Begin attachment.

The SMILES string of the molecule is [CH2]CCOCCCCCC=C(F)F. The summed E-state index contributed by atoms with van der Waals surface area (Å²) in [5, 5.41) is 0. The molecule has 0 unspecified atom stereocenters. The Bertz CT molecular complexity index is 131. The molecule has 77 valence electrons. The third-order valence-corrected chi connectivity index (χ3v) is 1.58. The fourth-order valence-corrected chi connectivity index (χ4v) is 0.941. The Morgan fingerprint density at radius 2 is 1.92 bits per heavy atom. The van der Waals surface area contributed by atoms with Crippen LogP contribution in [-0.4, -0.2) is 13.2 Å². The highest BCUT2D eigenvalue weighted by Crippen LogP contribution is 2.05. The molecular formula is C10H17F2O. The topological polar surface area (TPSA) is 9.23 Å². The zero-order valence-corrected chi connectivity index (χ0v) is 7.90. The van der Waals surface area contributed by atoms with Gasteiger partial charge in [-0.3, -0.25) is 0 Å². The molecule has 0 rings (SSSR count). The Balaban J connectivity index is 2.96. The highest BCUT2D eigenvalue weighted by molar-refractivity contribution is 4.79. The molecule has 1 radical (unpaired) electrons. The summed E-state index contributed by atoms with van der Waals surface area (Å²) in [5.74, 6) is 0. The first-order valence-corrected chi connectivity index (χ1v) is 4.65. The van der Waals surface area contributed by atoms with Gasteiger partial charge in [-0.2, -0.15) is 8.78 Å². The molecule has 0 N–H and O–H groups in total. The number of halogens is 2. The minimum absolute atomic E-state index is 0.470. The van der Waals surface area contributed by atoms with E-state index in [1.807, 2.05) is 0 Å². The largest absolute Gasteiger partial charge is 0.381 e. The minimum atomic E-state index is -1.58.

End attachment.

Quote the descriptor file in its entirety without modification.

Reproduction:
The SMILES string of the molecule is [CH2]CCOCCCCCC=C(F)F. The summed E-state index contributed by atoms with van der Waals surface area (Å²) in [5, 5.41) is 0. The molecule has 0 unspecified atom stereocenters. The Bertz CT molecular complexity index is 131. The molecule has 77 valence electrons. The third-order valence-corrected chi connectivity index (χ3v) is 1.58. The fourth-order valence-corrected chi connectivity index (χ4v) is 0.941. The Morgan fingerprint density at radius 2 is 1.92 bits per heavy atom. The van der Waals surface area contributed by atoms with Crippen LogP contribution in [-0.4, -0.2) is 13.2 Å². The highest BCUT2D eigenvalue weighted by Crippen LogP contribution is 2.05. The molecular formula is C10H17F2O. The topological polar surface area (TPSA) is 9.23 Å². The zero-order valence-corrected chi connectivity index (χ0v) is 7.90. The van der Waals surface area contributed by atoms with Gasteiger partial charge in [-0.3, -0.25) is 0 Å². The molecule has 0 rings (SSSR count). The Balaban J connectivity index is 2.96. The highest BCUT2D eigenvalue weighted by molar-refractivity contribution is 4.79. The molecule has 1 radical (unpaired) electrons. The summed E-state index contributed by atoms with van der Waals surface area (Å²) in [5.74, 6) is 0. The first-order valence-corrected chi connectivity index (χ1v) is 4.65. The van der Waals surface area contributed by atoms with Gasteiger partial charge in [-0.2, -0.15) is 8.78 Å². The molecule has 0 N–H and O–H groups in total. The number of halogens is 2. The minimum absolute atomic E-state index is 0.470. The van der Waals surface area contributed by atoms with E-state index in [1.807, 2.05) is 0 Å². The largest absolute Gasteiger partial charge is 0.381 e. The minimum atomic E-state index is -1.58.